I think we can fall in love with our injuries.

When I was 9 years old, I remember having a fascination with playing hurt. Most of us go through a phase as kids where we want to wear band-aids all the time to garner sympathy and, well, I took it to a different level.

Every Saturday that winter, before the family headed over to the local arena, I would wrap an Ace bandage around my calf just high enough everyone could see the flesh-colored elastic poking out over the top of my grey soccer socks. I might have had a bruise one week, but nothing serious enough to trouble me more than a couple days.

In my mind, though, when I scored a goal or made a great pass I believed the crowd would notice the additional support I “required,” then applaud louder and exclaim “Oh, he’s even done it with a bad leg!” (I clearly had a misconception about how important the games were.)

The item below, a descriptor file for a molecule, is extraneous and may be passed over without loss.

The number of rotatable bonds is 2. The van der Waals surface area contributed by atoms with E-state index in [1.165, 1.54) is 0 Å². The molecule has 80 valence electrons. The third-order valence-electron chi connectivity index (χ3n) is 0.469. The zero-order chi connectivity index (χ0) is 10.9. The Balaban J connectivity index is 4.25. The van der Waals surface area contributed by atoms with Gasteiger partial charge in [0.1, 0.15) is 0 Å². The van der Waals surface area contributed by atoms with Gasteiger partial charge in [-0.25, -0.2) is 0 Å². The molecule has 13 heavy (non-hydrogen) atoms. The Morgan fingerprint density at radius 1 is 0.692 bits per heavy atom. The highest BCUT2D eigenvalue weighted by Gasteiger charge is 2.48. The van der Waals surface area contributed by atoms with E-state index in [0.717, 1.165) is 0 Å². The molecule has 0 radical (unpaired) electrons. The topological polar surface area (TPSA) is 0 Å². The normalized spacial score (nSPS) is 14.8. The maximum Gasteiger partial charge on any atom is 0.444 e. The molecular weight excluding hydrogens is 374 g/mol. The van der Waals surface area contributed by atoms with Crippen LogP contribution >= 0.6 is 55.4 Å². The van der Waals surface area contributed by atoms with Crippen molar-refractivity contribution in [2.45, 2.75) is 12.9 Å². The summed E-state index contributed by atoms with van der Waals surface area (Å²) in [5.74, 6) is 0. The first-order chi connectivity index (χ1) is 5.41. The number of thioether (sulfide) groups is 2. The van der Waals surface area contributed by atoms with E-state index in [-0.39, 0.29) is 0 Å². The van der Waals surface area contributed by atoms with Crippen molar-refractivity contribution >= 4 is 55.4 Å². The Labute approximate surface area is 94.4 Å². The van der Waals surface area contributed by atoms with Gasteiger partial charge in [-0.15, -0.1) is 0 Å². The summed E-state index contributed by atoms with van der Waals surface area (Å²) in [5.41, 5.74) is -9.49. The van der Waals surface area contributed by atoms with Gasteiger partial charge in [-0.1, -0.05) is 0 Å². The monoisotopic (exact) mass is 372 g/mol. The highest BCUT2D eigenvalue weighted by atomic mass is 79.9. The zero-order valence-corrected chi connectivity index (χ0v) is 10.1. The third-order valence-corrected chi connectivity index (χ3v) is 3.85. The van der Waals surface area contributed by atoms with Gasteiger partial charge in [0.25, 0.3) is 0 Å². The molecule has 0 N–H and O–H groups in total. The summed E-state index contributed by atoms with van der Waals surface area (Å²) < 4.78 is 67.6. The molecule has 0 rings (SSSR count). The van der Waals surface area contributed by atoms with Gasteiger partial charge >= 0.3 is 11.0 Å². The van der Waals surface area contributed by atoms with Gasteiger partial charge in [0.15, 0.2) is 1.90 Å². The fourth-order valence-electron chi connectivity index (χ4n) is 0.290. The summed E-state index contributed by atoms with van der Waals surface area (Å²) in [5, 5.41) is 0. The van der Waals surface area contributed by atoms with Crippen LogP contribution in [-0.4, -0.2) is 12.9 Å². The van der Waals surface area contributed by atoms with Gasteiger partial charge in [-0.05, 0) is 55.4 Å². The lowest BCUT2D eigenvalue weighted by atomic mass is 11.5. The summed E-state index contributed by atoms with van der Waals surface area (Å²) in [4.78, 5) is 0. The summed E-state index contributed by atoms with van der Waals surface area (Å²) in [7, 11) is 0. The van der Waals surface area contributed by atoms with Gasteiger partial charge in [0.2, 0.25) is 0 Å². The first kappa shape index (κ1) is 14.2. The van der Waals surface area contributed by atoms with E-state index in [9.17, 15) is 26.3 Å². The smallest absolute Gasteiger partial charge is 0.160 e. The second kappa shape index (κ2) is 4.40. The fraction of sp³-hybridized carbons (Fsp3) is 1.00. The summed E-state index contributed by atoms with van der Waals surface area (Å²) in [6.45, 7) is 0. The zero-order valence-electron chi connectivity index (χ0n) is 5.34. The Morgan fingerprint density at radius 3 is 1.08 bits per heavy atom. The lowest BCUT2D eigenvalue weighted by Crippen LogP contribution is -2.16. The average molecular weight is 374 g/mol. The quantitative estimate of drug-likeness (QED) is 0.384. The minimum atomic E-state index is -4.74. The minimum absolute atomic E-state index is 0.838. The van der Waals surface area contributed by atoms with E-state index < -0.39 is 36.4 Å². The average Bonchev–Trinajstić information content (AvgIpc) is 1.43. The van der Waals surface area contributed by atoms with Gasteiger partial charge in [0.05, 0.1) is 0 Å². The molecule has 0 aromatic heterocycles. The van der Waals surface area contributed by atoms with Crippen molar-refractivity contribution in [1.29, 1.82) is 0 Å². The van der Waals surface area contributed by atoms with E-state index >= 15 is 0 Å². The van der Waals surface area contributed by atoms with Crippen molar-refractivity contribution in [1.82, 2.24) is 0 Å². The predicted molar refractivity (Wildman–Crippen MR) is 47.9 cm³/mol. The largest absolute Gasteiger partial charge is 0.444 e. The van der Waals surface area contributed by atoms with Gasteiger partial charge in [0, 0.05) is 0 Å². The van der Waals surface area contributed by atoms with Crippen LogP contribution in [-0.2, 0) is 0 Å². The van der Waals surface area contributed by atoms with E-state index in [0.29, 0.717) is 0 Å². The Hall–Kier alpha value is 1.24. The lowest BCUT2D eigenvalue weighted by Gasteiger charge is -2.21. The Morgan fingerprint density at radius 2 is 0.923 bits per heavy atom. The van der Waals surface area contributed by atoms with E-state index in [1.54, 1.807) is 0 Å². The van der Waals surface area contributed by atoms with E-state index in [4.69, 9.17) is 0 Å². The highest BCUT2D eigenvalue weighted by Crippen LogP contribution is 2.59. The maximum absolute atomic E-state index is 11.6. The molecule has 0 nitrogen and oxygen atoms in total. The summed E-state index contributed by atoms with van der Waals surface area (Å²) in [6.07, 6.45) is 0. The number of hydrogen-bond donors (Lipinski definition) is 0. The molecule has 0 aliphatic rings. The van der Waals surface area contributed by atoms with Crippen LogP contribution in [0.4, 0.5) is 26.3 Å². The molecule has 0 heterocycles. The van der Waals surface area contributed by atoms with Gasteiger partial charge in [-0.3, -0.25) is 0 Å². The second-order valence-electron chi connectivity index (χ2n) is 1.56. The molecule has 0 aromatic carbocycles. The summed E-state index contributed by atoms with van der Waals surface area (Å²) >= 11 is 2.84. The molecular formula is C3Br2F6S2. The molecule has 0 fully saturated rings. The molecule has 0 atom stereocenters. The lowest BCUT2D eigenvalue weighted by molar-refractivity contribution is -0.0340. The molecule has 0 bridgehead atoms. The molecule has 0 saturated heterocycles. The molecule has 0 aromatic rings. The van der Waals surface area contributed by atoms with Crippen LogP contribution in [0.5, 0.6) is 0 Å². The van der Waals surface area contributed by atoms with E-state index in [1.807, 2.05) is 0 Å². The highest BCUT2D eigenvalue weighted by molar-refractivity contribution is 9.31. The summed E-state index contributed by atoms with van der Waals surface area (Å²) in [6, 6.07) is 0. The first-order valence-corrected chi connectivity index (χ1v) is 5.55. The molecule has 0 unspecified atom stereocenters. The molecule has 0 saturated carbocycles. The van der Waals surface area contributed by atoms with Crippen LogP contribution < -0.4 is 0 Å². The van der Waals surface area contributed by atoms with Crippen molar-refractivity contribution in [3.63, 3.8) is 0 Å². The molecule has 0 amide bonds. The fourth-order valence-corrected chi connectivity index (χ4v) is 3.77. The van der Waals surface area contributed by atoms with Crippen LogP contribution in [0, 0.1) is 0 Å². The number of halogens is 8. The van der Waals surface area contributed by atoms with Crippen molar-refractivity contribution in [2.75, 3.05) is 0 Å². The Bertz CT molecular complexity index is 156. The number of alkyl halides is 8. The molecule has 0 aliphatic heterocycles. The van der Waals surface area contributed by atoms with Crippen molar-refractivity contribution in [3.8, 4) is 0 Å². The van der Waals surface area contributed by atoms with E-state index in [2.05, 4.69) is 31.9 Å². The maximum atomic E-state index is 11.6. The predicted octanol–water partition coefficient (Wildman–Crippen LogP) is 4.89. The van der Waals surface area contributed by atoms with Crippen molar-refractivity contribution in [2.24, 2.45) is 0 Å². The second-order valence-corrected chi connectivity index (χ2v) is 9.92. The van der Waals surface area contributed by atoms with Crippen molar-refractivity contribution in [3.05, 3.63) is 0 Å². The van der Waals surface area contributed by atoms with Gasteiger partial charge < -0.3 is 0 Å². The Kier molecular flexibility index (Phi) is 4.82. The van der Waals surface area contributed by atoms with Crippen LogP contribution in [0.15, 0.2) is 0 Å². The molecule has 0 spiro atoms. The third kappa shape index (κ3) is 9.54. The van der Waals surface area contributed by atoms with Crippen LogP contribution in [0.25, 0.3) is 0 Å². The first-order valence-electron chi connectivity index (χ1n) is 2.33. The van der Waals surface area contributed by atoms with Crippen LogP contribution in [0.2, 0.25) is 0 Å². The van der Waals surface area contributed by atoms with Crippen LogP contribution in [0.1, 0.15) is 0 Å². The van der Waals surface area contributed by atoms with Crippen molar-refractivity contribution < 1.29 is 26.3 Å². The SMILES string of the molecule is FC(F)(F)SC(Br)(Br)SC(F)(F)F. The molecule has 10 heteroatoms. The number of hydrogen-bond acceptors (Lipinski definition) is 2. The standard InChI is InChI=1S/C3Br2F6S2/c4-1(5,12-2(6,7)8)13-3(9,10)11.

Sometimes in life we reopen wounds instead of letting them heal.

The bleeding gash – whether physical or emotional – gives us a reason to be unable. We avoid taking a step into the next phase because we’ve got an excuse not to. If we can’t do something, we’ll never be damaged again or suffer worse, right?

There’s certainly a period required for mending. Occasionally, new experiences tear the skin again while that’s going on. I get that. A time will arrive when the scab falls off and the process is complete, though. The tissue recovers to an extent that allows normal function, maybe with a blemish left behind if the cut ran deep enough.

At some point, we’ve got to learn to appreciate scars.

They add up over a lifetime, for sure. The disfigurement, large or small, shows us we made an effort. It’s the mark of an event passing into history as opposed to being carried on into the present…and beyond.

The nicks and scratches remind me when I did something wrong.

They remind me when I did something right and took one on the chin anyway.

More than anything, they remind me I at least did something.


The Failure Soliloquy

3 Reasons for a Short Run

Wipe Away Failure


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